Traditional Entanglements of Conceptual Engineering: American and Cambridge Pragmatism

July 8, 2021 - July 9, 2021

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All speakers:

University of Toronto, St. George Campus
Università degli Studi di Milano
University of Miami
Royal Holloway University of London
Universität Trier
University of Oslo
Japan Society for The Promotion of Science
Oxford University
University of Manchester
University of Toronto, St. George Campus
(unaffiliated)

Organisers:

Cambridge University
University of Bologna

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Conceptual engineering projects purport to differ from other philosophical projects in the following way: instead of asking “What does ‘X’ (really) mean?” (conceptual analysis) or “What is (the nature of) X?” (empirical or metaphysical inquiry), conceptual engineers shift the focus of discussion towards questions such as, “What is our concept of X for? How should we define or improve our concept of X so that it can better fulfil its function(s)?”. These distinctively functional and normative questions are congenial to the ideas defended by philosophers belonging to the multifaceted tradition of American and Cambridge Pragmatism.

An important point of convergence lies in the treatment of philosophical concepts. Pragmatist philosophers are usually more interested in the genealogy and reconstruction of philosophical concepts than in their analysis or the search for their referents in the world. The pragmatist approach to concepts is embedded in a more broadly functionalist and often antirepresentationalist view of language, which we find at the heart of pragmatists’ philosophies of language, brought to the fore by Richard Rorty, Robert Brandom, and Huw Price. Against the traditional view of language as a primarily representational device, pragmatists emphasize the diversity of vocabularies and of their functions in human lives.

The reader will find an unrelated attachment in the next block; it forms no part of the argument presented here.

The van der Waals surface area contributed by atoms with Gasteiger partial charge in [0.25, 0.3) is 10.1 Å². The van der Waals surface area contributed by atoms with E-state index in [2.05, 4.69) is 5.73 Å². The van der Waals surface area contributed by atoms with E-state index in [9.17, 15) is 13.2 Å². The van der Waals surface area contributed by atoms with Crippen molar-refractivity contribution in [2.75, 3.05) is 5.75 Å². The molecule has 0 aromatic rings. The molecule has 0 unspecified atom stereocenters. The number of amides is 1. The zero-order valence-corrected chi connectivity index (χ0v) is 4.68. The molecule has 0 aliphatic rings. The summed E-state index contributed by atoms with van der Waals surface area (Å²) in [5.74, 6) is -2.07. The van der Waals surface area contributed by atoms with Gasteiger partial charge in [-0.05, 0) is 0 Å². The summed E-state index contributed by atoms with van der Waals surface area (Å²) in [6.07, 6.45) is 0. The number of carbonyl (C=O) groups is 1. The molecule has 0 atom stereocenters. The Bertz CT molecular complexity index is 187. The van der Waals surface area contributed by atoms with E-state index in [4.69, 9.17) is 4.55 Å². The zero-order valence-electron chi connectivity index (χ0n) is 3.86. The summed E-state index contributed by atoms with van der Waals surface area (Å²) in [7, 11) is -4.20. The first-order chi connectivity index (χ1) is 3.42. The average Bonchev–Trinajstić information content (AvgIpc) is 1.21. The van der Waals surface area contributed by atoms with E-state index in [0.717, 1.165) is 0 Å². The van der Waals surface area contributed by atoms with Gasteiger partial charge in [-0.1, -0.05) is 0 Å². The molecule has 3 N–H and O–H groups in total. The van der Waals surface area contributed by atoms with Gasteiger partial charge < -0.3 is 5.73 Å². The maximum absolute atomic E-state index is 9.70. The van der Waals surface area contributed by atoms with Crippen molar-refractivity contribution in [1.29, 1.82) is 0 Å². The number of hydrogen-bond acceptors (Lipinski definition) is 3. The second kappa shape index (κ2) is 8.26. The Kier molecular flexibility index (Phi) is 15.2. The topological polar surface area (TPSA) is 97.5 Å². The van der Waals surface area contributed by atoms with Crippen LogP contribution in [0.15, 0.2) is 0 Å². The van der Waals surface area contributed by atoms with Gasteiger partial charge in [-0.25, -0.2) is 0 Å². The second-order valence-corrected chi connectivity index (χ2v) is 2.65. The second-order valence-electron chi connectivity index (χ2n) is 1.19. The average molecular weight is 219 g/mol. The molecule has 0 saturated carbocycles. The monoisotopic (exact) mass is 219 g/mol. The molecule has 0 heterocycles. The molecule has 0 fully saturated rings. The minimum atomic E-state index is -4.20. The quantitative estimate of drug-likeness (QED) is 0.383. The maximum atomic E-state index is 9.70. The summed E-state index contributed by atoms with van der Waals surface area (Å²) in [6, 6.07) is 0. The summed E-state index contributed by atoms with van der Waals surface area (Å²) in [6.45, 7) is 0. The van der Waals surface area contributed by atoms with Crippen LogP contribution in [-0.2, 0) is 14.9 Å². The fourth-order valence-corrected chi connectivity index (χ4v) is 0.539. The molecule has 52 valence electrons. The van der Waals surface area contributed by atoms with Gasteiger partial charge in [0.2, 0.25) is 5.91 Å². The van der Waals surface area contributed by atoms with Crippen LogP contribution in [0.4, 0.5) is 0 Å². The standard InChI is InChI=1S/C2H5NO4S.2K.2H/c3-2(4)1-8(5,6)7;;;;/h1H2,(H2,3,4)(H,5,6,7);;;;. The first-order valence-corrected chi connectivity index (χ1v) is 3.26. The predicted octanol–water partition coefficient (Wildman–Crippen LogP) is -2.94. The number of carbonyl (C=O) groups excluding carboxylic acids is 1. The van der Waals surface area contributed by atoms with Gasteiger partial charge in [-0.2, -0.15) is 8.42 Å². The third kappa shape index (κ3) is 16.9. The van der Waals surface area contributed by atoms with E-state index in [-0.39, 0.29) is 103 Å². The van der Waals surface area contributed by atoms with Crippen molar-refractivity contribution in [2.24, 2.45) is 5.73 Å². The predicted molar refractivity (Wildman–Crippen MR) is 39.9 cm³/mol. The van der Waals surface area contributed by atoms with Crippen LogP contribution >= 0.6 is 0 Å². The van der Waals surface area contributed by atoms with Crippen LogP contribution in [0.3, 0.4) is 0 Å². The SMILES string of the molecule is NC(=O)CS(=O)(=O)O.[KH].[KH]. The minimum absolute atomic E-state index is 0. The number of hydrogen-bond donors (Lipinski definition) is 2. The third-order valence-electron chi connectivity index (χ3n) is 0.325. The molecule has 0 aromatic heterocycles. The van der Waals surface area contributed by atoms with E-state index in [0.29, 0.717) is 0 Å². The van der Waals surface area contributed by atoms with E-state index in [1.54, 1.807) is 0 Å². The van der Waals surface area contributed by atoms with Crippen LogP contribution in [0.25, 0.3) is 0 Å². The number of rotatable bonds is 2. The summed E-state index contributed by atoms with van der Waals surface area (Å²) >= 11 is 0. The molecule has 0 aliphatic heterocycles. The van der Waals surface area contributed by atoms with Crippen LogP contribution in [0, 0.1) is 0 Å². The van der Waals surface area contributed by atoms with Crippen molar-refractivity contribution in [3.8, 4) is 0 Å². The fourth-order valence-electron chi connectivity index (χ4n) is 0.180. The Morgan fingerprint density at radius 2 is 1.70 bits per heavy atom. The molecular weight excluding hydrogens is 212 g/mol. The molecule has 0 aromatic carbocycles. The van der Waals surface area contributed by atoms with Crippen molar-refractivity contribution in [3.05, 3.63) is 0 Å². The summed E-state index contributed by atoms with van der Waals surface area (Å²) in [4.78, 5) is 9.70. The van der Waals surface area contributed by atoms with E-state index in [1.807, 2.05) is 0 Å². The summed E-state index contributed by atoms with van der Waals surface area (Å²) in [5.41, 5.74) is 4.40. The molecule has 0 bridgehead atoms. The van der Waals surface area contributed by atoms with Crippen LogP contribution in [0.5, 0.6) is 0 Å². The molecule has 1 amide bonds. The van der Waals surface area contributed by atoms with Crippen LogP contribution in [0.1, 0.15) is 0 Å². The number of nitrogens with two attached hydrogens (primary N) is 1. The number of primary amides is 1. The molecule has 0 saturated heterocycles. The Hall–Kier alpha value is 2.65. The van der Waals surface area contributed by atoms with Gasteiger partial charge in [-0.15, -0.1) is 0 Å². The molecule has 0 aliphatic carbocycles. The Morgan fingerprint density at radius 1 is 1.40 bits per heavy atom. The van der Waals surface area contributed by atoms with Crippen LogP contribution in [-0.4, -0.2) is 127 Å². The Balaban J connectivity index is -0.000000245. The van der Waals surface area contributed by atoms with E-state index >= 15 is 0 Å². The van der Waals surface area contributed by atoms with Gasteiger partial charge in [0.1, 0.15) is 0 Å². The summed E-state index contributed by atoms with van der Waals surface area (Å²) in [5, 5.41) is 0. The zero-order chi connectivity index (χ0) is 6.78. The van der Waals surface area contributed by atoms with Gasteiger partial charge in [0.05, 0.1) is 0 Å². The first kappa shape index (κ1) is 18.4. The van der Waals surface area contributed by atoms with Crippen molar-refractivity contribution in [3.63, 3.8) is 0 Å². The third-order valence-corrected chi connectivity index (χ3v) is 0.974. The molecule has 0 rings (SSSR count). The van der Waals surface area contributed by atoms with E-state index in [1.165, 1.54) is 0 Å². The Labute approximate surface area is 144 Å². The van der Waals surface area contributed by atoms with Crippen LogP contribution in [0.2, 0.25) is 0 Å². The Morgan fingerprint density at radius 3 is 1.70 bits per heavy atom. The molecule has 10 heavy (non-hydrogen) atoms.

The “pragmatist theme” is occasionally acknowledged by conceptual engineers and explicit reference is sometimes made to pragmatist philosophers (e.g. to Huw Price by Amie Thomasson, to Hilary Putnam by Sally Haslanger and Sarah Sawyer, and to Brandom by Alexis Burgess and David Plunkett). However, the connections between the two approaches remain underexplored. This workshop is devoted to the investigation of these connections. What exactly qualifies (neo)pragmatist approaches to language for conceptual engineering projects? Where do the two movements merge, differ, and potentially enforce or illuminate one another? Which tools from both traditions allow for new answers to questions in each other’s fields of investigation?

In order to attend the online workshop and receive the Zoom link, please register using the registration form before the 6th of July. After that date, directly send an email to one of the organisers.

List of speakers:

Spencer Albert (University of Toronto)

Maria Regina Brioschi (University of Milano)

Neil Gascoigne (Royal Holloway, University of London)

David Hommen (Universität Trier)

Sigurd Jorem (University of Oslo) & Guido Loehr (Radboud University Nijmegen)

Takaaki Matsui (Hitotsubashi University, Tokyo)

Matthieu Queloz (University of Oxford)

Jonas Raab (University of Manchester)

Jared Riggs (University of Toronto) & Elizabeth Cantalamessa (University of Miami)

Matteo Santarelli (University of Bologna)

Matthew Shields (University of Colorado Boulder)

Katja Stepec (independent)

Tullio Viola (Maastricht University)

Oscar Westerblad (University of Cambridge)

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July 6, 2021, 8:00pm CET

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Cambridge University
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Custom tags:

#Conceptual Engineering, #Pragmatism